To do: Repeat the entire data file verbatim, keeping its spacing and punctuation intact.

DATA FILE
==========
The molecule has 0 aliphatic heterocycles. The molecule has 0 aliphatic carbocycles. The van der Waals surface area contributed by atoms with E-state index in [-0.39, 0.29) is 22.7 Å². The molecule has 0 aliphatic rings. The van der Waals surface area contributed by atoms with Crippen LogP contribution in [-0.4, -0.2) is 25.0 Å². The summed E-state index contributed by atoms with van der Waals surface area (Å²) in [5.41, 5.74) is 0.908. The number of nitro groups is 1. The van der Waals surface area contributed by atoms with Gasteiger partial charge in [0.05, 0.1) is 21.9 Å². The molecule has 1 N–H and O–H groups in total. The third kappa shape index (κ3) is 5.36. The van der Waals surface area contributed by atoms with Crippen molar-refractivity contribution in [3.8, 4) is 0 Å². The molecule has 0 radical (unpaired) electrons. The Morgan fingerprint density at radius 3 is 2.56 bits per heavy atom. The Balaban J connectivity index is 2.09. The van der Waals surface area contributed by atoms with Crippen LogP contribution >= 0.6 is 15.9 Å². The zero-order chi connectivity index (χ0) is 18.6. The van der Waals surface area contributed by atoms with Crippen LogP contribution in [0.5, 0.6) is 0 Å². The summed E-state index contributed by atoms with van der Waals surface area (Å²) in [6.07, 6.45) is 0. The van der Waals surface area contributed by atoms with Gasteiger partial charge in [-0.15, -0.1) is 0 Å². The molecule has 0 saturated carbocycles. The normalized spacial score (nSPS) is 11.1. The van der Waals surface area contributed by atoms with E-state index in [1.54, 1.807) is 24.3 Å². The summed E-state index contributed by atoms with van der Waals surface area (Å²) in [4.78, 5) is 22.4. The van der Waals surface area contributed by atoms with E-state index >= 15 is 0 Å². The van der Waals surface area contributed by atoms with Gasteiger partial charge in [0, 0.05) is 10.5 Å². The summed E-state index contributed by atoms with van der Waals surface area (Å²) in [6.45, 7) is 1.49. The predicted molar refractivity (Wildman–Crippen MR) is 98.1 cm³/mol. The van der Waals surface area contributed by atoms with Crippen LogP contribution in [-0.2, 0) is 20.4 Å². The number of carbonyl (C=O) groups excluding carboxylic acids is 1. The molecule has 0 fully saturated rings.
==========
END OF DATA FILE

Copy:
The molecule has 0 aliphatic heterocycles. The molecule has 0 aliphatic carbocycles. The van der Waals surface area contributed by atoms with E-state index in [-0.39, 0.29) is 22.7 Å². The molecule has 0 aliphatic rings. The van der Waals surface area contributed by atoms with Crippen LogP contribution in [-0.4, -0.2) is 25.0 Å². The summed E-state index contributed by atoms with van der Waals surface area (Å²) in [5.41, 5.74) is 0.908. The number of nitro groups is 1. The van der Waals surface area contributed by atoms with Gasteiger partial charge in [0.05, 0.1) is 21.9 Å². The molecule has 1 N–H and O–H groups in total. The third kappa shape index (κ3) is 5.36. The van der Waals surface area contributed by atoms with Crippen molar-refractivity contribution in [3.8, 4) is 0 Å². The molecule has 0 radical (unpaired) electrons. The Morgan fingerprint density at radius 3 is 2.56 bits per heavy atom. The Balaban J connectivity index is 2.09. The van der Waals surface area contributed by atoms with Crippen LogP contribution >= 0.6 is 15.9 Å². The zero-order chi connectivity index (χ0) is 18.6. The van der Waals surface area contributed by atoms with Crippen LogP contribution in [0.5, 0.6) is 0 Å². The summed E-state index contributed by atoms with van der Waals surface area (Å²) in [6.07, 6.45) is 0. The van der Waals surface area contributed by atoms with Gasteiger partial charge in [-0.15, -0.1) is 0 Å². The molecule has 0 saturated carbocycles. The normalized spacial score (nSPS) is 11.1. The van der Waals surface area contributed by atoms with E-state index in [1.54, 1.807) is 24.3 Å². The summed E-state index contributed by atoms with van der Waals surface area (Å²) in [4.78, 5) is 22.4. The van der Waals surface area contributed by atoms with E-state index >= 15 is 0 Å². The van der Waals surface area contributed by atoms with Gasteiger partial charge in [0, 0.05) is 10.5 Å². The summed E-state index contributed by atoms with van der Waals surface area (Å²) in [6.45, 7) is 1.49. The predicted molar refractivity (Wildman–Crippen MR) is 98.1 cm³/mol. The van der Waals surface area contributed by atoms with Crippen LogP contribution in [-0.2, 0) is 20.4 Å². The number of carbonyl (C=O) groups excluding carboxylic acids is 1. The molecule has 0 fully saturated rings.